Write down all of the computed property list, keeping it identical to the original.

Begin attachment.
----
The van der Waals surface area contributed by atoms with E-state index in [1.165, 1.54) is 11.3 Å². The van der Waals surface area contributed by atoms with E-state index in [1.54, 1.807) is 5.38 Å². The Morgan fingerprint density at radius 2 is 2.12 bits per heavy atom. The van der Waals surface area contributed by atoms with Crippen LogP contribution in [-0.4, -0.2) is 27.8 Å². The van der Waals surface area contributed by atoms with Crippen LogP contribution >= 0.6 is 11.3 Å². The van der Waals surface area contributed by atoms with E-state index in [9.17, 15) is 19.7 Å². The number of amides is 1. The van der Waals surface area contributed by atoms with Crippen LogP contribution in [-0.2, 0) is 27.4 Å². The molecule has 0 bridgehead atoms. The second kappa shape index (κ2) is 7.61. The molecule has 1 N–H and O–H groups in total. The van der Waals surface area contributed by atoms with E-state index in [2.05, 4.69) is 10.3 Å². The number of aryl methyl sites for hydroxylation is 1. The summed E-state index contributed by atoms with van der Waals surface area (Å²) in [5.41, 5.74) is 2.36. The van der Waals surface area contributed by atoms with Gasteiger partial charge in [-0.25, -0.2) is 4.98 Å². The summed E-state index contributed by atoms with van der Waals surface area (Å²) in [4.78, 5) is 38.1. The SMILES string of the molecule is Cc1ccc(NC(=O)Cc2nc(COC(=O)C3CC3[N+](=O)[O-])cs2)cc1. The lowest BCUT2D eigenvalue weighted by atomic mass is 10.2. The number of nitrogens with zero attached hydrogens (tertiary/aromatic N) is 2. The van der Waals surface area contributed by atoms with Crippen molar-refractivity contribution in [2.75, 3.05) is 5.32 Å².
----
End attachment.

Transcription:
The van der Waals surface area contributed by atoms with E-state index in [1.165, 1.54) is 11.3 Å². The van der Waals surface area contributed by atoms with E-state index in [1.54, 1.807) is 5.38 Å². The Morgan fingerprint density at radius 2 is 2.12 bits per heavy atom. The van der Waals surface area contributed by atoms with Crippen LogP contribution in [-0.4, -0.2) is 27.8 Å². The van der Waals surface area contributed by atoms with Crippen LogP contribution >= 0.6 is 11.3 Å². The van der Waals surface area contributed by atoms with E-state index in [9.17, 15) is 19.7 Å². The number of amides is 1. The van der Waals surface area contributed by atoms with Crippen LogP contribution in [-0.2, 0) is 27.4 Å². The molecule has 0 bridgehead atoms. The second kappa shape index (κ2) is 7.61. The molecule has 1 N–H and O–H groups in total. The van der Waals surface area contributed by atoms with E-state index in [2.05, 4.69) is 10.3 Å². The number of aryl methyl sites for hydroxylation is 1. The summed E-state index contributed by atoms with van der Waals surface area (Å²) in [5.41, 5.74) is 2.36. The van der Waals surface area contributed by atoms with Gasteiger partial charge in [-0.25, -0.2) is 4.98 Å². The summed E-state index contributed by atoms with van der Waals surface area (Å²) in [4.78, 5) is 38.1. The SMILES string of the molecule is Cc1ccc(NC(=O)Cc2nc(COC(=O)C3CC3[N+](=O)[O-])cs2)cc1. The lowest BCUT2D eigenvalue weighted by atomic mass is 10.2. The number of nitrogens with zero attached hydrogens (tertiary/aromatic N) is 2. The van der Waals surface area contributed by atoms with Crippen molar-refractivity contribution in [2.75, 3.05) is 5.32 Å².